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Article V Legislative Compendium

§ 3.8.3. State Legislatures May Limit Their Applications to a Single Subject.

The normal practice of political bodies suggests power to define the scope of their resolutions. There should be, therefore, a presumption that a state legislature may apply for a convention to consider only certain topics rather than be required to apply only for an unlimited convention.1) Nevertheless, during the 1960s and 1970s various legal writers (predominantly those opposing a convention) argued that all conventions must be unlimited. Some even contended that limited applications were void by reason of their limits.

These contentions were made on very slender evidence, and subsequent research has discredited them.2) Founding-Era practice, upon which the Constitution's amendment convention was based, was to limit in advance the topic and scope of multi-government conventions.3) Discussions from the Founding Era reveal a universal assumption that applications would be made to promote amendments addressing prescribed problems.4) The first application ever issued, that of Virginia in 1788,5) was arguably limited as to subject, and hundreds of later applications have been limited as well.6) Indeed, the central purpose of the state application and convention procedure—to grant state legislatures parity with Congress in the proposal process—would be largely defeated unless those legislatures had the same power Congress does to define an amendment's scope in advance.

It also follows from historical practice, not to mention common sense, that Congress should aggregate together towards the two-thirds threshold only those applications that address the same general topic.7)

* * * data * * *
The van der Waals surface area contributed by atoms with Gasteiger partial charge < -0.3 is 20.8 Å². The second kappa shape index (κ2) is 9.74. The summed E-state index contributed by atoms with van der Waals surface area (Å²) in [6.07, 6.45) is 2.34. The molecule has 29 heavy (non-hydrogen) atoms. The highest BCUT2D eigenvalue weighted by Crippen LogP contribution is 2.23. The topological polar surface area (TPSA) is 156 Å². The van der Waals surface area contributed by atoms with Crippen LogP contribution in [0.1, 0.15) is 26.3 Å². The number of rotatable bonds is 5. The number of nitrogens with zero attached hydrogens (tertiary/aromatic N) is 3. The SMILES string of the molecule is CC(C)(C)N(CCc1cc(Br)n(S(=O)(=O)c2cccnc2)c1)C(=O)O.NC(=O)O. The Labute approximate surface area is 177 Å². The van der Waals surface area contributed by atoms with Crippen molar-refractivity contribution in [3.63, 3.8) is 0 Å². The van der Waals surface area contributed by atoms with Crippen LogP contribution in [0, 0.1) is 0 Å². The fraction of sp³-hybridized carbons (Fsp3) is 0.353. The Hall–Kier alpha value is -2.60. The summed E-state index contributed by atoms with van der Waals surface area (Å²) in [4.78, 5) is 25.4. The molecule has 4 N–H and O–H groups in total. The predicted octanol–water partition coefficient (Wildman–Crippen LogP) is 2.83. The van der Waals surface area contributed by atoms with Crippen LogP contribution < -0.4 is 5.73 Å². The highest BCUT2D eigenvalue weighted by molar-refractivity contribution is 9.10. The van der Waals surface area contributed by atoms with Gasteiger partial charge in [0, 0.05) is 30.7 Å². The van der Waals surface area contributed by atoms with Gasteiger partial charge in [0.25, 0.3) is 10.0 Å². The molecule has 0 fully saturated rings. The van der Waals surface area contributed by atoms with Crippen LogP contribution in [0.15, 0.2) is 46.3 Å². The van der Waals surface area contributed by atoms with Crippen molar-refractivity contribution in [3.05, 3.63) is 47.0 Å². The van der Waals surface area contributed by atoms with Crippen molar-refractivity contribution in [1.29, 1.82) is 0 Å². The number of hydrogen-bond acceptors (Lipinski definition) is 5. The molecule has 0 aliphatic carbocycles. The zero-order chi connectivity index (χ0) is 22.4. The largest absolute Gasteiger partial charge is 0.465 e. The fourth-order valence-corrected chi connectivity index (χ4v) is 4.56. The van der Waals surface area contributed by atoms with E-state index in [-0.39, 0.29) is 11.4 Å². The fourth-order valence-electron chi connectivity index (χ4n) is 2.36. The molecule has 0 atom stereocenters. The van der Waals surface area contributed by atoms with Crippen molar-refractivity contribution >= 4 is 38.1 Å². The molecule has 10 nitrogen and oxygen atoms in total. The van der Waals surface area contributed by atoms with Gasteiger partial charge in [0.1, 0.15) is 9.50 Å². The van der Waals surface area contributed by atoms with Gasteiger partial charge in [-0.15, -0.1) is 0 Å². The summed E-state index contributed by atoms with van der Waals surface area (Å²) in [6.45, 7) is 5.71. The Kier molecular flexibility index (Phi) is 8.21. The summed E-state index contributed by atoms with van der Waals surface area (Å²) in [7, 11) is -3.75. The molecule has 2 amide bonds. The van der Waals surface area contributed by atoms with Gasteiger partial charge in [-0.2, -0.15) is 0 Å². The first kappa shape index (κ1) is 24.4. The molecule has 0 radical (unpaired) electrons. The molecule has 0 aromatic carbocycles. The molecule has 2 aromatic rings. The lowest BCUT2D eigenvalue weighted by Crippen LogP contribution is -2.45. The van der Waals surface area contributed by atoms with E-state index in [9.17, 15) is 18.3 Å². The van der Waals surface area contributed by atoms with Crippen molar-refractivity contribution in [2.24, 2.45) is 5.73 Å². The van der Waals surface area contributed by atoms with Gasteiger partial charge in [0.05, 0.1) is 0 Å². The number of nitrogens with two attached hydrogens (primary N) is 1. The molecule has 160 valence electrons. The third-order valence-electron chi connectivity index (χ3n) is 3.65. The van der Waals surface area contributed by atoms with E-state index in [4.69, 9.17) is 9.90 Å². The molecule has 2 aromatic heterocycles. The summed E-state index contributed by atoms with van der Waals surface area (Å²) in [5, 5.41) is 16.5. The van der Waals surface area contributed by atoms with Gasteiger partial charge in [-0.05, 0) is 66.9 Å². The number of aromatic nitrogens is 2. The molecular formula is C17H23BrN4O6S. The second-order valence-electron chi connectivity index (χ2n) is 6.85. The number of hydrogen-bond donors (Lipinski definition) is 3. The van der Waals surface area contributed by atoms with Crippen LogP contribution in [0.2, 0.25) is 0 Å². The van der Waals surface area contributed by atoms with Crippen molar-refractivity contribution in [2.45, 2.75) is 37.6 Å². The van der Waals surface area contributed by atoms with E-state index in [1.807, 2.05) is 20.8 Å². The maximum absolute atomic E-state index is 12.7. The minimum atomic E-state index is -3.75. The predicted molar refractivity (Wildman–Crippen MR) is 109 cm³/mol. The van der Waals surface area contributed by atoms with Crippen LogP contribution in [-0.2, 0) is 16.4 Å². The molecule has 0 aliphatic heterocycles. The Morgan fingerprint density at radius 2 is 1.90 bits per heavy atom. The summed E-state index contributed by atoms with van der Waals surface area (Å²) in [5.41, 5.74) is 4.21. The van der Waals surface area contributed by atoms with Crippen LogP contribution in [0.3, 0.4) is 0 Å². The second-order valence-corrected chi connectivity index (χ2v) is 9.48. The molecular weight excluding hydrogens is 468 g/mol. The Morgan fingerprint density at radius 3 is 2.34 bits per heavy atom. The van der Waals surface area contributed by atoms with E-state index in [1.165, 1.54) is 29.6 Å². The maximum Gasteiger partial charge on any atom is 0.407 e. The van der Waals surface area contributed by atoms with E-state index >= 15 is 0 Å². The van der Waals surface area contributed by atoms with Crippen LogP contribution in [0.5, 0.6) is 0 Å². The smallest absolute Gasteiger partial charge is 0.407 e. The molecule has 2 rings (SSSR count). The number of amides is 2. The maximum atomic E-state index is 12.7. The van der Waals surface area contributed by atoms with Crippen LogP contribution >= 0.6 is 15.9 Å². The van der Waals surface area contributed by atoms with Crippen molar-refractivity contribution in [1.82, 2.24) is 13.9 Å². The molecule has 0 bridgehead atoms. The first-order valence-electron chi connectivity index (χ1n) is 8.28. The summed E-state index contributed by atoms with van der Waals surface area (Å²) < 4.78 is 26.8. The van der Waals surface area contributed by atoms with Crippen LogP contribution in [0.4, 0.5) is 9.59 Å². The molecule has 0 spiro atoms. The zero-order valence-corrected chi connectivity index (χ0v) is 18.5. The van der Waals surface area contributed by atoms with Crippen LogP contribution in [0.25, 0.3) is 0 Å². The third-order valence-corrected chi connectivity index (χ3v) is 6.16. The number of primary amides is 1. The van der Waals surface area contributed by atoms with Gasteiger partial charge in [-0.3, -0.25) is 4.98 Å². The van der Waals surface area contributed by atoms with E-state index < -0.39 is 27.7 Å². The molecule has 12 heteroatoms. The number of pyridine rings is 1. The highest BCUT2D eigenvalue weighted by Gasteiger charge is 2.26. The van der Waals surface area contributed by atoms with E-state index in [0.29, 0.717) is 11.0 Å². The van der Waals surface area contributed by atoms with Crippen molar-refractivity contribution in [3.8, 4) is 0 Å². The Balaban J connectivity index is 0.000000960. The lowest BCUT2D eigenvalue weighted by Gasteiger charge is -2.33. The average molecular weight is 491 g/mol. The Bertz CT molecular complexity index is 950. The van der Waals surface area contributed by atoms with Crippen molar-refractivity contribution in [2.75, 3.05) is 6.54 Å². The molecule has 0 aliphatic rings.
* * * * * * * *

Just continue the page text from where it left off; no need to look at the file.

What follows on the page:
The limits on the ability of the convention to “run away”—that is, exceed the scope of the applications and call—is not within the present scope of this work. Suffice to say that no prior American inter-governmental conventions have run away, and contrary to some claims, this is also true of the 1787 Constitutional Convention.8) There are numerous and redundant legal checks on an Article V convention exceeding its authority.9)

# Cf. Opinion of the Justices to the Senate, 366 N.E.2d 1226 (Mass. 1977) (holding that a single-subject application is valid, although not dealing with the issue as to whether the limitation is enforceable).
# See, e.g., Michael B. Rappaport, The Constitutionality of a Limited Convention: An Originalist Analysis, 28 Const. Comment. 53 (2012) [hereinafter Rappaport, Limited Convention], reprinted infra § 5.3.; Michael Stern, Reopening the Constitutional Road to Reform: Toward a Safeguarded Article V Convention, 78 Tenn. L. Rev. 765 (2011) [hereinafter Stern, Reopening], reprinted infra § 5.4.
# See generally Robert G. Natelson, Founding-Era Conventions and the Meaning of the Constitution’s “Convention for Proposing Amendments,” 65 Fla. L. Rev. 615 (2013) [hereinafter Natelson, Conventions], reprinted infra § 5.1.
# Robert G. Natelson, Proposing Constitutional Amendments by Convention: Rules Governing the Process, 78 Tenn. L. Rev. 693, 723–31 (2011) [hereinafter Natelson, Rules], reprinted infra § 5.2; Rappaport, Limited Convention, at 83–89; Stern, Reopening, at 771.
# This application is substantially reproduced in Natelson, Rules, at 739, along with its unlimited New York counterpart.
# Natelson, Rules, at 731–32.
#See infra § 3.9.6.
#See generally Natelson, Conventions. On the Constitutional Convention, see id. at 674; Natelson, Rules, at 719–23.
#Robert G. Natelson, Proposing Constitutional Amendments by a Convention of the States: A Handbook for State Lawmakers 17–18 (Am. Legislative Exch. Council, 2d ed. 2013), available at; see also Rappaport, Limited Convention, at 81–82; Stern, Reopening, at 781–87.
clips/states_limited_applications.txt · Last modified: 2018/03/27 03:52 by Oliver Wolcott